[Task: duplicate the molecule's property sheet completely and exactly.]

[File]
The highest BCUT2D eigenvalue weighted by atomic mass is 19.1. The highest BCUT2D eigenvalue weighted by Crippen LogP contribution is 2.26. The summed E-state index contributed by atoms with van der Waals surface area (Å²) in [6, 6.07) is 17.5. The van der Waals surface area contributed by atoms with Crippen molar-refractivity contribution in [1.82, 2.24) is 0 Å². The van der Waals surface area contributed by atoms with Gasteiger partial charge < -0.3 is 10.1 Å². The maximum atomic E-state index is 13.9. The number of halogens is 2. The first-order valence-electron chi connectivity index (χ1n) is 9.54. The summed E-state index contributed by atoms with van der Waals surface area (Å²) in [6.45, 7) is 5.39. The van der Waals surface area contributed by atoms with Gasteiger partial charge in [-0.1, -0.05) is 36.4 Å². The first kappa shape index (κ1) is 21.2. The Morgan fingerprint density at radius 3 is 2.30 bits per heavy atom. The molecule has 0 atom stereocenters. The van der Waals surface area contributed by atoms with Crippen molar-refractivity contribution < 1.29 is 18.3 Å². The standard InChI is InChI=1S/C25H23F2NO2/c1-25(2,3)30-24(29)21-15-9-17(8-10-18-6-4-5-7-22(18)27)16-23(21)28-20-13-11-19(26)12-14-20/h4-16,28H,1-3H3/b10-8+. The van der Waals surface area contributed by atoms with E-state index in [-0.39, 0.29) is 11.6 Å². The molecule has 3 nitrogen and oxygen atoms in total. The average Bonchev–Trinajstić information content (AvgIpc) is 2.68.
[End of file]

The highest BCUT2D eigenvalue weighted by atomic mass is 19.1. The highest BCUT2D eigenvalue weighted by Crippen LogP contribution is 2.26. The summed E-state index contributed by atoms with van der Waals surface area (Å²) in [6, 6.07) is 17.5. The van der Waals surface area contributed by atoms with Crippen molar-refractivity contribution in [1.82, 2.24) is 0 Å². The van der Waals surface area contributed by atoms with Gasteiger partial charge < -0.3 is 10.1 Å². The maximum atomic E-state index is 13.9. The number of halogens is 2. The first-order valence-electron chi connectivity index (χ1n) is 9.54. The summed E-state index contributed by atoms with van der Waals surface area (Å²) in [6.45, 7) is 5.39. The van der Waals surface area contributed by atoms with Gasteiger partial charge in [-0.1, -0.05) is 36.4 Å². The first kappa shape index (κ1) is 21.2. The Morgan fingerprint density at radius 3 is 2.30 bits per heavy atom. The molecule has 0 atom stereocenters. The van der Waals surface area contributed by atoms with Crippen molar-refractivity contribution < 1.29 is 18.3 Å². The standard InChI is InChI=1S/C25H23F2NO2/c1-25(2,3)30-24(29)21-15-9-17(8-10-18-6-4-5-7-22(18)27)16-23(21)28-20-13-11-19(26)12-14-20/h4-16,28H,1-3H3/b10-8+. The van der Waals surface area contributed by atoms with E-state index in [-0.39, 0.29) is 11.6 Å². The molecule has 3 nitrogen and oxygen atoms in total. The average Bonchev–Trinajstić information content (AvgIpc) is 2.68.